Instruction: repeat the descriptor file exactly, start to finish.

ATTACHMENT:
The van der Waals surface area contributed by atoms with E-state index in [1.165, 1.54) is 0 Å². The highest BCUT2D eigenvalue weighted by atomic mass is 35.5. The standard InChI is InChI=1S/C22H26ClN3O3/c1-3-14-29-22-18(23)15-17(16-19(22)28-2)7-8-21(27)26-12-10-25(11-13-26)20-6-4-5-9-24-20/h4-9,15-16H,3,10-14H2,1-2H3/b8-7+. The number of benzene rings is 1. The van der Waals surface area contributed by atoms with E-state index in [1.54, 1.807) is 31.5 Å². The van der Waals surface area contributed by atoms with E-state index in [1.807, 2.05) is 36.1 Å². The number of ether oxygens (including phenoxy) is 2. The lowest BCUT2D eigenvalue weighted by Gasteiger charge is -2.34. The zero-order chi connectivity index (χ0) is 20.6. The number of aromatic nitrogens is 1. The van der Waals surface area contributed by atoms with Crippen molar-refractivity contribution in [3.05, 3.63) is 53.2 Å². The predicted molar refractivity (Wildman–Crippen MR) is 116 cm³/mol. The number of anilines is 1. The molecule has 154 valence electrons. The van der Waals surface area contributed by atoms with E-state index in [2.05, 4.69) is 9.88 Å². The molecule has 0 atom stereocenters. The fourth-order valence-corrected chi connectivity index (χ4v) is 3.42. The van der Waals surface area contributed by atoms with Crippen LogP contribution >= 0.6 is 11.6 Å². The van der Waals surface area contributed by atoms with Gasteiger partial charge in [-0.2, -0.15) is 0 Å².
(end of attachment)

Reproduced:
The van der Waals surface area contributed by atoms with E-state index in [1.165, 1.54) is 0 Å². The highest BCUT2D eigenvalue weighted by atomic mass is 35.5. The standard InChI is InChI=1S/C22H26ClN3O3/c1-3-14-29-22-18(23)15-17(16-19(22)28-2)7-8-21(27)26-12-10-25(11-13-26)20-6-4-5-9-24-20/h4-9,15-16H,3,10-14H2,1-2H3/b8-7+. The number of benzene rings is 1. The van der Waals surface area contributed by atoms with E-state index in [1.54, 1.807) is 31.5 Å². The van der Waals surface area contributed by atoms with E-state index in [1.807, 2.05) is 36.1 Å². The number of ether oxygens (including phenoxy) is 2. The lowest BCUT2D eigenvalue weighted by Gasteiger charge is -2.34. The zero-order chi connectivity index (χ0) is 20.6. The number of aromatic nitrogens is 1. The van der Waals surface area contributed by atoms with Crippen molar-refractivity contribution in [3.05, 3.63) is 53.2 Å². The predicted molar refractivity (Wildman–Crippen MR) is 116 cm³/mol. The number of anilines is 1. The molecule has 154 valence electrons. The van der Waals surface area contributed by atoms with E-state index in [2.05, 4.69) is 9.88 Å². The molecule has 0 atom stereocenters. The fourth-order valence-corrected chi connectivity index (χ4v) is 3.42. The van der Waals surface area contributed by atoms with Crippen LogP contribution >= 0.6 is 11.6 Å². The van der Waals surface area contributed by atoms with Gasteiger partial charge in [-0.2, -0.15) is 0 Å².